Monthelie (map)is a small village of the Côte de Beaune. It lies at only 1,5 kilometer from Meursault, which looks like a small town in comparison.
The Domaine de Suremain in Monthélie must not be mistaken for the same-name estate in Mercurey (Côte Chalonnaise) and which belongs to a cousin. This Côte de Beaune winery is a 10,5-hectare family estate with deep generational roots. The name Suremain comes from the French "sure main" or "sure hand" and may have been a proof of an ancestor's craftmanship. Today's owner, Eric de Suremain, took the reins of the estate in 1978 after spending some time in wineries in the United States. The estate makes Rully 1er Cru (white and red), Monthelie red and Monthelie 1er Cru red (plus Marc de Bourgogne & Ratafia).
After a few years, Eric decided in 1996 to fully implement an organic/biodynamic farming-management. Dominique de suremain, his wife, says that when her husband began to work here in 1978, he was using chemical products in the vineyard, but had always kept grass between the rows, using weedkillers only under the vines themselves. One day he was tired of this type of conventional farming and decided to change right away (he didn't begin with trials). Thierry Guyot in St Romain was a reference for Eric de Suremain and he was his counsel when he had doubts in the early years. Eric works in the cellar and in the vineyard, and they use external farm-management companies or individuals (tâcherons) to make the various tasks in the vineyard (because of dissuading laws and costs in hiring) and they have only two permanent staff who can work both in the cellar side and in the vineyard.
Red grapes are usually 100% destemmed, and on exceptionnal years like 2005 for example they may put 20% to 30% of whole clusters. They use a vibrating sorting-table since 2008 because there was such a strong push of mildew in the vineyard that they had to sort and throw away lots of damaged grapes. They won't use this table every year but this year it was very useful. They began as every year by a vineyard of theirs which is always ripe first, their Rully Les Préaux Pinot Noir. Then usually, they go on with the whites, which follow in ripeness order, but on some years like in 2007, they actually ended with the whites. There's no fixed schema in the order, they taste, taste again, and make some analysis, three weeks before the supposed harvest date and in each vineyard block.
We arrive in a vaulted cellar with massive walls of label-less bottles continuing their elevage there. Beautiful place.
About the picture above, which was shot a couple hundreds meters from Monthelie, the Domaine-de-Suremain Sur la Velle 1er Cru climat lies just below the vineyard building (also owned by Suremain). Above the building, on the right and on the left, lie the Clou des Chênes, the climat that was recently upgraded from Villages Appellation to 1er Cru. It is also owned by Domaine de Suremain. You'll find additional information about these Monthelie climats on this Monthelie page.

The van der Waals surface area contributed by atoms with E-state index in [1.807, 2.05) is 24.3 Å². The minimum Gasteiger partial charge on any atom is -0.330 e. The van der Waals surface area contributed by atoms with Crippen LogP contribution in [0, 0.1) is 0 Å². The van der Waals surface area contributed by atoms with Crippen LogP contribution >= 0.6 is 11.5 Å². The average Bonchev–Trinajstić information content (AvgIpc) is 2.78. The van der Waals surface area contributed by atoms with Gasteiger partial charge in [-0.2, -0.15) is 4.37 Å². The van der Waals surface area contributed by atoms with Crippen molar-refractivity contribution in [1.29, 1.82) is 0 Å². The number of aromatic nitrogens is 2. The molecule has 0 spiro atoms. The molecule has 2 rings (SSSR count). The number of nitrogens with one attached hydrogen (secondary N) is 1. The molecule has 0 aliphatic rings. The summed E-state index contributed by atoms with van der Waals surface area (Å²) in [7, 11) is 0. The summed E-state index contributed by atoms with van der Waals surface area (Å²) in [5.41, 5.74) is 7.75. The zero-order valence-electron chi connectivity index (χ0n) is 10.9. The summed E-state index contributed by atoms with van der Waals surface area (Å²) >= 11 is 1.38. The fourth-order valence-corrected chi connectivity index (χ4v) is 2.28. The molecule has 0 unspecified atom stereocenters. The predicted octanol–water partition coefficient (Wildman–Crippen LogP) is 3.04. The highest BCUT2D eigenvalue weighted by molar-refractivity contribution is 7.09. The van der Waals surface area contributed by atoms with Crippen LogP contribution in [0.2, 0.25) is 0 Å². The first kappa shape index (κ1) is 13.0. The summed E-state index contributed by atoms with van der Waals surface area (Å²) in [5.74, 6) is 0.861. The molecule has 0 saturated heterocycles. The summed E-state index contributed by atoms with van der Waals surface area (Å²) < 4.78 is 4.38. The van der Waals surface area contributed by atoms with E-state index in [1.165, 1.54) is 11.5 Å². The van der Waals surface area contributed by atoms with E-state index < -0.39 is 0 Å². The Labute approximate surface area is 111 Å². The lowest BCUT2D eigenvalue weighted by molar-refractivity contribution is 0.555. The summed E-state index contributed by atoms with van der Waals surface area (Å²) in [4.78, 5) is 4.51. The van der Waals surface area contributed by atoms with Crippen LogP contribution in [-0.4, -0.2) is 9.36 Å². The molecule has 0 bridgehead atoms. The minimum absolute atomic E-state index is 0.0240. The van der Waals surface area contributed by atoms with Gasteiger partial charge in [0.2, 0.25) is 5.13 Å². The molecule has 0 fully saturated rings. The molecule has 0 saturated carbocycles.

__Domaine de Suremain Monthelie Villages 2006. For sale since november. A blend from several climats : Rou Magnien, les Barbières and les Riottes (now named les Hauts Bruns), a now-1er-Cru that they still vinify as a Villages. The wine is as cold as the cellar and we try to warm the glass with our hands which are themselves frozen... Fruity Pinot Noir. Nice mouth in spite of the temperature that makes the tannins more present than they should. Public price 13,5 Euro.
__Domaine de Suremain Monthelie 1er Cru Sur la Velle 2006. Nice aromatic complexity on the nose. The cold makes its opening sluggish. But very, very nice in the mouth after a moment. B. notes the finesse and the good lengh, plus the retro-olfaction with cherry notes. This year, in 2008 she says, they brought in only half of the usual harvest volume because of the damaged grapes.
__Domaine de Suremain Monthelie Villages 2005. Bottled in may 2007. Intense red, this Pinot Noir 2005 has some substance. Clove aromas, eucalyptus, spices. Ripe fruits, crushed fruits. I find the mouth less expressive in comparison, but B. notes the nice unwinding in the mouth and the silkyness. Same price as the 2006 (13,5 Euro).
__Domaine de Suremain Monthelie 1er Cru Sur la Velle 2005. Complexity and intensity. Red fruits, many aromas that the cold prevents from being fully enjoyed. More tannins than in 2006, more structure also. Nice, but this should be tasted again in 8 to 10 years, and why not 20 years, it should make it... The 2005, 2007 and 2008 vintages were pretty similar she says, with a beautiful late season.
Domaine de Suremain exports 40% to 50% of its wine, for example to the United States through Wine Without Borders and to Japan (Nouvelles Selections) through the Maison Lou Dumont in Burgundy.